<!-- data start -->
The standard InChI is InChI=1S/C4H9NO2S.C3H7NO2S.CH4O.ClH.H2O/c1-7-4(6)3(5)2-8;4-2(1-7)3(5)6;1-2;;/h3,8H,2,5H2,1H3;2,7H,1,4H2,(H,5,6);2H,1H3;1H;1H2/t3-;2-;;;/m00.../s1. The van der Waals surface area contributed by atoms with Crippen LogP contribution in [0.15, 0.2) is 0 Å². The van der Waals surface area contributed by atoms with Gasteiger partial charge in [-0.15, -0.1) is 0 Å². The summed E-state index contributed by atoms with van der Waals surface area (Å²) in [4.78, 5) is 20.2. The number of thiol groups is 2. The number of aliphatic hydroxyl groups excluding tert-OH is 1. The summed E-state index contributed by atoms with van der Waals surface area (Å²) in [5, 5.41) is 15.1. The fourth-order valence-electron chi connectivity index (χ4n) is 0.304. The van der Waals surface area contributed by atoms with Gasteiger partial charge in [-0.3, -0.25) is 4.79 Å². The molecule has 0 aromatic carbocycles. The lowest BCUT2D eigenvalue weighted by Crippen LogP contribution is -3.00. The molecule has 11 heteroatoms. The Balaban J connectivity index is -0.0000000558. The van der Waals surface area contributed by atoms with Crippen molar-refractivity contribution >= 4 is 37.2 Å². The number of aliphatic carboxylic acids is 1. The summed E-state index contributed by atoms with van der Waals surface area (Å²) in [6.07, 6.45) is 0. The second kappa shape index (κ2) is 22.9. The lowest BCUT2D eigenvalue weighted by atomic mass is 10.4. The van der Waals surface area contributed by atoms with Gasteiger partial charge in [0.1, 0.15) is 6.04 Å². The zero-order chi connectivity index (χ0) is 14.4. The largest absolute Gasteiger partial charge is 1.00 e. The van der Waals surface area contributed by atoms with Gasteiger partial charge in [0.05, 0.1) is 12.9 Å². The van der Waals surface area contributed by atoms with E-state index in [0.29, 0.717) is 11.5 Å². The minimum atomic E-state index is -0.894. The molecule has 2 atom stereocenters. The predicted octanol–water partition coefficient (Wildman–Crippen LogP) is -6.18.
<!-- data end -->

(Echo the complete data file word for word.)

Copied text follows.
The standard InChI is InChI=1S/C4H9NO2S.C3H7NO2S.CH4O.ClH.H2O/c1-7-4(6)3(5)2-8;4-2(1-7)3(5)6;1-2;;/h3,8H,2,5H2,1H3;2,7H,1,4H2,(H,5,6);2H,1H3;1H;1H2/t3-;2-;;;/m00.../s1. The van der Waals surface area contributed by atoms with Crippen LogP contribution in [0.15, 0.2) is 0 Å². The van der Waals surface area contributed by atoms with Gasteiger partial charge in [-0.15, -0.1) is 0 Å². The summed E-state index contributed by atoms with van der Waals surface area (Å²) in [4.78, 5) is 20.2. The number of thiol groups is 2. The number of aliphatic hydroxyl groups excluding tert-OH is 1. The summed E-state index contributed by atoms with van der Waals surface area (Å²) in [5, 5.41) is 15.1. The fourth-order valence-electron chi connectivity index (χ4n) is 0.304. The van der Waals surface area contributed by atoms with Gasteiger partial charge in [-0.3, -0.25) is 4.79 Å². The molecule has 0 aromatic carbocycles. The lowest BCUT2D eigenvalue weighted by Crippen LogP contribution is -3.00. The molecule has 11 heteroatoms. The Balaban J connectivity index is -0.0000000558. The van der Waals surface area contributed by atoms with Crippen molar-refractivity contribution >= 4 is 37.2 Å². The number of aliphatic carboxylic acids is 1. The summed E-state index contributed by atoms with van der Waals surface area (Å²) in [6.07, 6.45) is 0. The second kappa shape index (κ2) is 22.9. The lowest BCUT2D eigenvalue weighted by atomic mass is 10.4. The van der Waals surface area contributed by atoms with Gasteiger partial charge in [0.1, 0.15) is 6.04 Å². The zero-order chi connectivity index (χ0) is 14.4. The largest absolute Gasteiger partial charge is 1.00 e. The van der Waals surface area contributed by atoms with Gasteiger partial charge in [0.05, 0.1) is 12.9 Å². The van der Waals surface area contributed by atoms with E-state index in [0.29, 0.717) is 11.5 Å². The minimum atomic E-state index is -0.894. The molecule has 2 atom stereocenters. The predicted octanol–water partition coefficient (Wildman–Crippen LogP) is -6.18.